September 2, 2010
I am not generally a fan of the Liberal Party government that currently runs British Columbia (even though the only potentially viable alternative is even worse.) However, I have happily supported their move to a Harmonized Sales Tax and now I have to praise two serious transportation safety initiatives.
Earlier this year they announced the toughest drunk driving legislation in Canada, laws which came into effect on September 1st. A breathalyzer reading of .05 used to be just a warning. Now, a first offense at that level brings a $200 fine and a three-day driving ban. Getting caught at 0.8 or above brings an immediate $500 fine, a 90-day ban and a 30-day impounding of the car — plus any additional criminal charges that can be brought against the driver.
I happen to believe that there should be a zero tolerance for ANY alcohol in the system of a driver, but these new rules are a good start in that direction.
Just as interesting are new regulations coming in at the end of this month which will hit speeding drivers hard. According to the Province newspaper:
Beginning Sept. 20, drivers caught exceeding the posted speed limit by 40 kilometres or more will see the vehicles they are driving impounded. “A charge of excessive speeding will trigger a mandatory seven-day impoundment for a first offence, a 30-day impoundment for a second, and 60 days for subsequent excessive speeding offences within two years,” a ministry press release stated. Those sanctions are on top of existing penalties, which include: a fine of up to $483, three penalty points on a driver’s licence and an ICBC driver-risk premium of $320 per year for three years.
Good stuff and bravo to the BC Government for pushing these through! No doubt some libertarian fools will challenge both of these new rules on “constitutional” grounds; I hope we don’t have to waste too many taxpayers dollars defending public safety.
September 2, 2010
I have made clear in multiple posts here that I do not consider Damien Hirst to be a great artist. And now, it is claimed, that many of the pieces I dislike so much are not even his own ideas. Today’s Guardian has a story that fifteen of his major works were “inspired” by others:
While Hirst has previously faced accusations that works including his diamond skull came from the imagination of other artists, the new allegations include his “crucified sheep”, medicine cabinets, spin paintings, spot paintings, installation of a ball on an air-jet, his anatomical figure and his cancer cell images.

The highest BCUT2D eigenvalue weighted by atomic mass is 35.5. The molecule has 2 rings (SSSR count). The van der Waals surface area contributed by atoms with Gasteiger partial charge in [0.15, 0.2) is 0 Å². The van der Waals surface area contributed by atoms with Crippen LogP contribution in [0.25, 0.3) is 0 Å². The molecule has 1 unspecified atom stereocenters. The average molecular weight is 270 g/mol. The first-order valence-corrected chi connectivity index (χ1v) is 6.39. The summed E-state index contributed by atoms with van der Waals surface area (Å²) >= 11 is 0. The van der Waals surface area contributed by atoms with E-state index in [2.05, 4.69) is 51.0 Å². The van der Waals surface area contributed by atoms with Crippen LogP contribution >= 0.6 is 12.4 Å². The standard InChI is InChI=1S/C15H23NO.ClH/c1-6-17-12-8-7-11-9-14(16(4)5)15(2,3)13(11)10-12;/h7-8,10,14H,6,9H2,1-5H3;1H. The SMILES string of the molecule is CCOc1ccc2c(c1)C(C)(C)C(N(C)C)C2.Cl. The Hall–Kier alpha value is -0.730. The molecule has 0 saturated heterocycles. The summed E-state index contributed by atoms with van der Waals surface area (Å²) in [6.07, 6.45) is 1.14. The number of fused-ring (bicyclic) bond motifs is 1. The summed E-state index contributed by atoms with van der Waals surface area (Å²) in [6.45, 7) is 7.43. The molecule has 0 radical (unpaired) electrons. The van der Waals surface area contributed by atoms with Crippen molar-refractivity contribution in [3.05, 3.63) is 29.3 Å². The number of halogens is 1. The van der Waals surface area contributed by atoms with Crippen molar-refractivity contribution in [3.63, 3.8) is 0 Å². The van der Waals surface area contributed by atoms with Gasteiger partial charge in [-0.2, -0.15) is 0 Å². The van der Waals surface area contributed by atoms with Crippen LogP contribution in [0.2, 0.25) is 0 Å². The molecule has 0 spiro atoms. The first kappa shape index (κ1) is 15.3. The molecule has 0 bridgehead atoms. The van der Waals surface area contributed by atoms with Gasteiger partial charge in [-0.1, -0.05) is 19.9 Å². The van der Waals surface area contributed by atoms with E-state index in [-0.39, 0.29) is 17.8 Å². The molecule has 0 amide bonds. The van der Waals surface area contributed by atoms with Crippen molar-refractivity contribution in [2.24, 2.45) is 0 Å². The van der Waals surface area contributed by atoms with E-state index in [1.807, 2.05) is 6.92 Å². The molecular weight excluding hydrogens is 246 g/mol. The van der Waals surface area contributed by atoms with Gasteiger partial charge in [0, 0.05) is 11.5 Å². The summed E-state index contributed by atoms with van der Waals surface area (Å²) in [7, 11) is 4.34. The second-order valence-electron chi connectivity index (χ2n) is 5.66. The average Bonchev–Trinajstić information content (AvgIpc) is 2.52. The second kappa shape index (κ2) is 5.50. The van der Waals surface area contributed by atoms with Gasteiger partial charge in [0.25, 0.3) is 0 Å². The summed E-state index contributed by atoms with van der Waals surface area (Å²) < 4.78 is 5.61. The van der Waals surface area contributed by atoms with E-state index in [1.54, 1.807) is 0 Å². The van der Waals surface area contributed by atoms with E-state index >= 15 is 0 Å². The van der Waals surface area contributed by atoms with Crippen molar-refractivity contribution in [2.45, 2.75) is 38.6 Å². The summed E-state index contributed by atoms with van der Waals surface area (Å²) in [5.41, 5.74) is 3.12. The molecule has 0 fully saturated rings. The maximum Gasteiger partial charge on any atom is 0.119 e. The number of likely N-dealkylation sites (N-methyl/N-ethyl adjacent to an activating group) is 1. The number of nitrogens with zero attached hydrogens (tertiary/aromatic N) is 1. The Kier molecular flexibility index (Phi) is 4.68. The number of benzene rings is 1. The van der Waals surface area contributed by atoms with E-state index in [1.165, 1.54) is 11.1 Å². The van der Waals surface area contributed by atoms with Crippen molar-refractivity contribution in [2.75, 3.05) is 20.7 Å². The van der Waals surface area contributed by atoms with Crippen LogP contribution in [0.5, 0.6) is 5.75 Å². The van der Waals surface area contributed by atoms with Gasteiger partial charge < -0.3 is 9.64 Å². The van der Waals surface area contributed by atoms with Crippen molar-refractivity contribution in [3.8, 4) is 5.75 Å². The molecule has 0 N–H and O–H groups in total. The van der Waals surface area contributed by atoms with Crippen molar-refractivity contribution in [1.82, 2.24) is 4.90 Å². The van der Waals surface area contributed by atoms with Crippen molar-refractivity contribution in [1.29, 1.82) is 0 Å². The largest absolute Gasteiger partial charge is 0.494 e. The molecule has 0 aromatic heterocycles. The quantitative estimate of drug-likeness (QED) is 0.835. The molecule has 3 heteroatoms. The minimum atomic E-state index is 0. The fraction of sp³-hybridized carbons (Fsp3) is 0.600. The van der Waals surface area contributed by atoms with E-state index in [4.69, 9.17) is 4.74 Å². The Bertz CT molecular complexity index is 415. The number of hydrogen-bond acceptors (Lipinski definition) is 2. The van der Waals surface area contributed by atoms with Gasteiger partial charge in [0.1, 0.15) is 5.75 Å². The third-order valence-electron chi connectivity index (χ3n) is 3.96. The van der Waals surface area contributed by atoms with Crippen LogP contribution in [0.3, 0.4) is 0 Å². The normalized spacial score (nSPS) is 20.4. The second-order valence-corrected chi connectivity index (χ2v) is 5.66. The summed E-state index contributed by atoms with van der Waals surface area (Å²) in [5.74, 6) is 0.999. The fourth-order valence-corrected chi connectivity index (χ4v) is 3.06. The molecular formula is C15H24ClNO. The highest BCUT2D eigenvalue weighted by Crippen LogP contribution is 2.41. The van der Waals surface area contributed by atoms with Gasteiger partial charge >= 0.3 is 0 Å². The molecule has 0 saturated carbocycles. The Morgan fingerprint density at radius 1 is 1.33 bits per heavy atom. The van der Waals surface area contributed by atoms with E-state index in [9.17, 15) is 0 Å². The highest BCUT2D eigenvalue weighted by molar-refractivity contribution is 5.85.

Charles Thomson, the artist and co-founder of the Stuckists, a group campaigning for traditional artistry, collated the number of plagiarism claims relating to Hirst’s work for the latest issue of the Jackdaw art magazine. He came up with 15 examples, with eight said to be new instances of plagiarism. The tally includes the medicine cabinets that Hirst first displayed in 1989, and its development in 1992 – a room-size installation called Pharmacy. “Joseph Cornell displayed a cabinet with bottles on shelves called Pharmacy in 1943,” said Thomson. Nor were Hirst’s spin paintings or his installation of a ball on a jet of air original, he said, noting that both were done in the 1960s. “Hirst puts himself forward as a great artist, but a lot of his work exists only because other artists have come up with original ideas which he has stolen,” said Thomson. “Hirst is a plagiarist in a way that would be totally unacceptable in science or literature” …
It emerged in 2000 that Hirst agreed to pay an undisclosed sum to head off legal action for breach of copyright by the designer and makers of a £14.99 toy which bore a resemblance to his celebrated 20ft bronze sculpture, Hymn. David Lee, editor of the Jackdaw, says that Hirst’s compensation was an admission of guilt. “The fact he was willing to fork out the money is an indication that he knew he was plagiarising the guy’s work.” Hirst declined to comment.
It appears that none of the aggrieved artists has the money to challenge billionaire Hirst in court, so he will probably hang on to all his money. But hopefully the publicity will teach him some lessons.